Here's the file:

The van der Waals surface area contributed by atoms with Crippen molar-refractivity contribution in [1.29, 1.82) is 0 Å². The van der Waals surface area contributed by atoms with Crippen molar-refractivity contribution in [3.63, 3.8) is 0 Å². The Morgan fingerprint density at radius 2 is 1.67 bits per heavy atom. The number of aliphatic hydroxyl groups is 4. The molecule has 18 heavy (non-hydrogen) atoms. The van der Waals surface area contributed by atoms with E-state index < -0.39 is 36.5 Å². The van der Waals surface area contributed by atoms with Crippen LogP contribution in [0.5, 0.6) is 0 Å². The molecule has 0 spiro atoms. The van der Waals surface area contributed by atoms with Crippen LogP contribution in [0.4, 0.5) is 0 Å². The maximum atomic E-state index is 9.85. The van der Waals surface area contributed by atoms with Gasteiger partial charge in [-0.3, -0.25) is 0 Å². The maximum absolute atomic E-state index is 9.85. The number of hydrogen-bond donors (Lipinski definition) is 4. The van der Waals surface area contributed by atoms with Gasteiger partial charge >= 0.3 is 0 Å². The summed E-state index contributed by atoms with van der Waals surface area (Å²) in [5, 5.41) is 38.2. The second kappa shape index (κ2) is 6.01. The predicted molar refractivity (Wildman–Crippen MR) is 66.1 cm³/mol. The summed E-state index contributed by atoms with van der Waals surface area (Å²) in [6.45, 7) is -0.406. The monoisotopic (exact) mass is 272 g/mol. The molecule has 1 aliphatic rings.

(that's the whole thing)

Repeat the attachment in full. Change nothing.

The van der Waals surface area contributed by atoms with Crippen molar-refractivity contribution in [1.29, 1.82) is 0 Å². The van der Waals surface area contributed by atoms with Crippen molar-refractivity contribution in [3.63, 3.8) is 0 Å². The Morgan fingerprint density at radius 2 is 1.67 bits per heavy atom. The number of aliphatic hydroxyl groups is 4. The molecule has 18 heavy (non-hydrogen) atoms. The van der Waals surface area contributed by atoms with E-state index < -0.39 is 36.5 Å². The van der Waals surface area contributed by atoms with Crippen LogP contribution in [0.5, 0.6) is 0 Å². The molecule has 0 spiro atoms. The van der Waals surface area contributed by atoms with Crippen LogP contribution in [0.4, 0.5) is 0 Å². The maximum atomic E-state index is 9.85. The van der Waals surface area contributed by atoms with Gasteiger partial charge in [-0.3, -0.25) is 0 Å². The maximum absolute atomic E-state index is 9.85. The number of hydrogen-bond donors (Lipinski definition) is 4. The van der Waals surface area contributed by atoms with Gasteiger partial charge >= 0.3 is 0 Å². The summed E-state index contributed by atoms with van der Waals surface area (Å²) in [5, 5.41) is 38.2. The second kappa shape index (κ2) is 6.01. The predicted molar refractivity (Wildman–Crippen MR) is 66.1 cm³/mol. The summed E-state index contributed by atoms with van der Waals surface area (Å²) in [6.45, 7) is -0.406. The monoisotopic (exact) mass is 272 g/mol. The molecule has 1 aliphatic rings.